The daily business briefing: September 24, 2020

Harold Maass
A Johnson & Johnson sign
MARK RALSTON/AFP via Getty Images

1.

Johnson & Johnson starts phase 3 trial of single-shot coronavirus vaccine

Johnson & Johnson announced on Wednesday it has launched the third and final phase of trials for its coronavirus vaccine candidate. Johnson & Johnson's drug is the fourth vaccine candidate to start phase 3 trials in the United States, but the first that would be administered in a single injection. Experts said a vaccine requiring just one dose would prove advantageous when it comes to getting it out to as many people as possible quickly. Johnson & Johnson CEO Alex Gorsky called the new trial stage, which will involve up to 60,000 participants, a "pivotal milestone." The company said that if the vaccine proves to be safe and effective, it's expecting that "the first batches" could be "available for emergency use authorization in early 2021." [The Washington Post]

2.

Newsom bans sale of new gas-powered cars in California by 2035

California Gov. Gavin Newsom (D) signed an executive order Wednesday requiring all cars sold in the state to be zero-emission by 2035. The order focuses on new car sales, so people will be able to keep or sell their gas-powered cars after 2035. The order was part of the state's effort to boost electric vehicles in the nation's biggest automobile market, and fight pollution. California's transportation sector is responsible for more than half of carbon pollution in the state, Newsom said, and increasing carbon emissions have contributed to climate change and worsening wildfire seasons. "Our cars shouldn't make wildfires worse — and create more days filled with smoky air," Newsom said. The Trump administration slammed the order as overreach. "This is yet another example of how extreme the left has become," White House spokesman Judd Deere said. [The Wall Street Journal]

3.

Wells Fargo CEO apologizes for remark about Black talent pool

Wells Fargo CEO Charlie Scharf apologized Wednesday for blaming the bank's lack of Black employees on "a very limited pool of Black talent to recruit from." Scharf said in a memo to employees that he was sorry "for making an insensitive comment reflecting my own unconscious bias." The apology came after Scharf faced a barrage of harsh criticism online for his initial remark. "Perhaps it's the CEO of Wells Fargo who lacks the talent to recruit Black workers," Rep. Alexandria Ocasio-Cortez (D-N.Y.) tweeted. Sherrilyn Ifill, president of the NAACP Legal Defense and Educational Fund, said: "I know many highly talented Black lawyers who would have advised you against making such a statement." About 4.1 percent of Wells Fargo's senior workforce was Black in 2018, down from 8 percent in 2015. [The Washington Post]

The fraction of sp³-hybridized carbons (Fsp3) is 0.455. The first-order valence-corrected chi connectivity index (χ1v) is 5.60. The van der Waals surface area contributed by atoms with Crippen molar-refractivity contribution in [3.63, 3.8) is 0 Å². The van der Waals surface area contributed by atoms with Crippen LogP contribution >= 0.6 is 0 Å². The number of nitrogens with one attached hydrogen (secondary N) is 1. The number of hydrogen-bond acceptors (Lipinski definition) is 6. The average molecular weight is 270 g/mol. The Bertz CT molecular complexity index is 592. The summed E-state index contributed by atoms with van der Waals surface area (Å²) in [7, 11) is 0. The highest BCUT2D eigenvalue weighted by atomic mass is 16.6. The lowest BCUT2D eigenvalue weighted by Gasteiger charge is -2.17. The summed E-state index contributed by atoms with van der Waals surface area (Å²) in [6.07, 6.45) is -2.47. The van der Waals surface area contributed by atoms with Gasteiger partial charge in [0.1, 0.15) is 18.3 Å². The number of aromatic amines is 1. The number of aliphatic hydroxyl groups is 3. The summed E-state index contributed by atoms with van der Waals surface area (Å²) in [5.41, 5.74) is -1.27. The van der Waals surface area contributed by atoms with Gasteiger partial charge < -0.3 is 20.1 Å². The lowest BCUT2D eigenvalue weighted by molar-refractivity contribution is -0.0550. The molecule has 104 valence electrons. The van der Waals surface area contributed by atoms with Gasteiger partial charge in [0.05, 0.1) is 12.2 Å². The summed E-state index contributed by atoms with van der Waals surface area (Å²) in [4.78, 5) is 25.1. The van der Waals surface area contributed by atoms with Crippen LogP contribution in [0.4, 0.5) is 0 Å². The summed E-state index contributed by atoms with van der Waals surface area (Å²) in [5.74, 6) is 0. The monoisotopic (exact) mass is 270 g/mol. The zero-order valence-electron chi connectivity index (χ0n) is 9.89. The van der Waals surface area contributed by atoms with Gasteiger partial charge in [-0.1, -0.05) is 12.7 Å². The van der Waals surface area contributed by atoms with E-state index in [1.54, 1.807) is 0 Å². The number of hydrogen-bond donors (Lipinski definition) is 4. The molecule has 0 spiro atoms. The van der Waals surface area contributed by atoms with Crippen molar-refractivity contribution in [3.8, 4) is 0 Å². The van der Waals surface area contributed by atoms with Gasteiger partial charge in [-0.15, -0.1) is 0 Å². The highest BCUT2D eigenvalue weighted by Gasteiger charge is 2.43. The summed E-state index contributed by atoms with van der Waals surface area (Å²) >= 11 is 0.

4.

NYC to force 9,000 workers to take 5-day furloughs

New York City will make about 9,000 local government workers take five-day furloughs between October and March, Mayor Bill de Blasio said Wednesday. The move is expected to save the city $21 million as it struggles to deal with the financial fallout from the coronavirus crisis. De Blasio last week announced that 495 mayoral staffers, including himself, would have to take the week-long furloughs to save money as the city faces a $9 billion budget deficit over the next two years. The mayor and the city council in June approved a budget that cut funding to all agencies, and reduced some services. The city government also is considering laying off up to 22,000 workers. "We have to keep taking actions to address this situation. None them are pleasant. None of them are things we would want to do in normal times," de Blasio said. [The Wall Street Journal]

5.

Stock futures mixed after Wednesday's plunge

U.S. stock index futures were mixed early Thursday following volatile overnight trading. Futures for the Dow Jones Industrial Average and the S&P 500 were down by about 0.1 percent several hours before the opening bell, while those of the tech-heavy Nasdaq were up slightly. All three of the main U.S. indexes plunged on Wednesday, reversing early gains. The Dow dropped by 1.9 percent, while the S&P 500 and the Nasdaq plunged by 2.4 percent and 3 percent, respectively. Big tech stocks, which have fallen after leading the market's comeback from coronavirus-induced spring losses, continued to struggle on Wednesday. "There wasn't one specific reason to explain the selling, and in many ways the slump was a continuation of price action that's been underway since the start of the month," said Adam Crisafulli of Vital Knowledge. [CNBC]